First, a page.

Management Disclosure of Risk Factors and COVID-19
15 Pages Posted: 14 Apr 2020 Last revised: 15 Sep 2022
Date Written: September 15, 2022
Public companies in the United States are required to file annual reports (i.e., Form 10-K) and disclose, among other things, the risk factors that might negatively affect the price of their stock. The risk of a pandemic was well known before the recent crisis and we now know the initial impact for many shareholders was significant and negative. To what extent did managers forewarn their shareholders of this valuation risk? We examine all 10-K filings from 2018, well before any knowledge of the current pandemic, and find that less than 21% of the filings contain any reference to pandemic-related terms. Given management’s presumably deep understanding of their business and general awareness that, for at least the past decade, pandemics have been identified as a significant global risk, it seems that this number should have been higher. At the industry level, we find an unexpected positive correlation (0.137) between the use of pandemic-related words in annual reports and realized stock returns during the actual pandemic. Some of the industries hardest hit by COVID barely mentioned pandemic risk in their financial disclosures to shareholders, indicating that managers were not effective in highlighting their exposure to pandemic risks to investors.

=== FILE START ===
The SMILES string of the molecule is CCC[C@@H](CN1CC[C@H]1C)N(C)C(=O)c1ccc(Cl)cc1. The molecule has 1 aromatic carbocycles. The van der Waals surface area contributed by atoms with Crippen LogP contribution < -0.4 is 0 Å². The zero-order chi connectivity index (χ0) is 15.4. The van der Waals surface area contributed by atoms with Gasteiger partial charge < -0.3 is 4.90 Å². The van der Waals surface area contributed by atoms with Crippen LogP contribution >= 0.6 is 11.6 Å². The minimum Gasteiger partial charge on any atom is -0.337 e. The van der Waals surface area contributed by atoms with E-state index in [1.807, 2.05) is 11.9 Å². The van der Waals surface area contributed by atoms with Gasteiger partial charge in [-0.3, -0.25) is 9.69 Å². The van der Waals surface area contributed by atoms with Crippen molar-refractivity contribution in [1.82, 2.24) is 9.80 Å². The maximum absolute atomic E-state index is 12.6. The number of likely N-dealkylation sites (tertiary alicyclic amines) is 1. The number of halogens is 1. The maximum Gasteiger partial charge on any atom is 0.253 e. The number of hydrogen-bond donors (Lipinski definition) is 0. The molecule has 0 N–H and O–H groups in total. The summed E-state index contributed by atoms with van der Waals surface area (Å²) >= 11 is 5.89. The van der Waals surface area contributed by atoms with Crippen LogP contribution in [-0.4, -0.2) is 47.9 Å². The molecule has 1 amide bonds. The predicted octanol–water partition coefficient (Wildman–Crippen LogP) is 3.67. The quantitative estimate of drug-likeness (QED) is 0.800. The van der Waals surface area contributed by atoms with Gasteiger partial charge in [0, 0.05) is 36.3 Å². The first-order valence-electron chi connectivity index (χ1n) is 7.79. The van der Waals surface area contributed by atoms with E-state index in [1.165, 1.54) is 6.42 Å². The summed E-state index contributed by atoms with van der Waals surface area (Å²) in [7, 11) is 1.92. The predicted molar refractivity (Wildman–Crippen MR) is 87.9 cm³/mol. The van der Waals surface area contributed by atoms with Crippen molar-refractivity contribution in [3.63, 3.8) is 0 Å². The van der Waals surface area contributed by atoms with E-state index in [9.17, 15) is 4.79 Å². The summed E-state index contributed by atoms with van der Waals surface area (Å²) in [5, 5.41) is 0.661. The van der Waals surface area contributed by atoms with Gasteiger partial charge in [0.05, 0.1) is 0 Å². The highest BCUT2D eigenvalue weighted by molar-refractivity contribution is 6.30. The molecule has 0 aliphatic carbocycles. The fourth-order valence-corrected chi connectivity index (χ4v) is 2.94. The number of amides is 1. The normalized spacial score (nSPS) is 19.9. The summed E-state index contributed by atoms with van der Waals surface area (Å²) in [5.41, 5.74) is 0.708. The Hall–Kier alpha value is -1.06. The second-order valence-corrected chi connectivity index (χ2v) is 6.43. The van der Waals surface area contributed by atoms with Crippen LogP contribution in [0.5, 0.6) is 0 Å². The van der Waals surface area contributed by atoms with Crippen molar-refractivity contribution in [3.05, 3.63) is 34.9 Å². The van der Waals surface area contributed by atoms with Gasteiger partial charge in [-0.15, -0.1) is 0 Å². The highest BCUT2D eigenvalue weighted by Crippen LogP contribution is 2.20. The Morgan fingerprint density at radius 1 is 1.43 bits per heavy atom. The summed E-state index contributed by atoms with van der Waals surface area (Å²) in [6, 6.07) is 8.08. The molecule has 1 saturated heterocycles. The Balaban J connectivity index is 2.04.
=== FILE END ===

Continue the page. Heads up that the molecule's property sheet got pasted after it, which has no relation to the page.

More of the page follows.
Keywords: pandemic, COVID-19, Form 10-K, risk factors
JEL Classification: G12, G18, G38, G02
Suggested Citation: Suggested Citation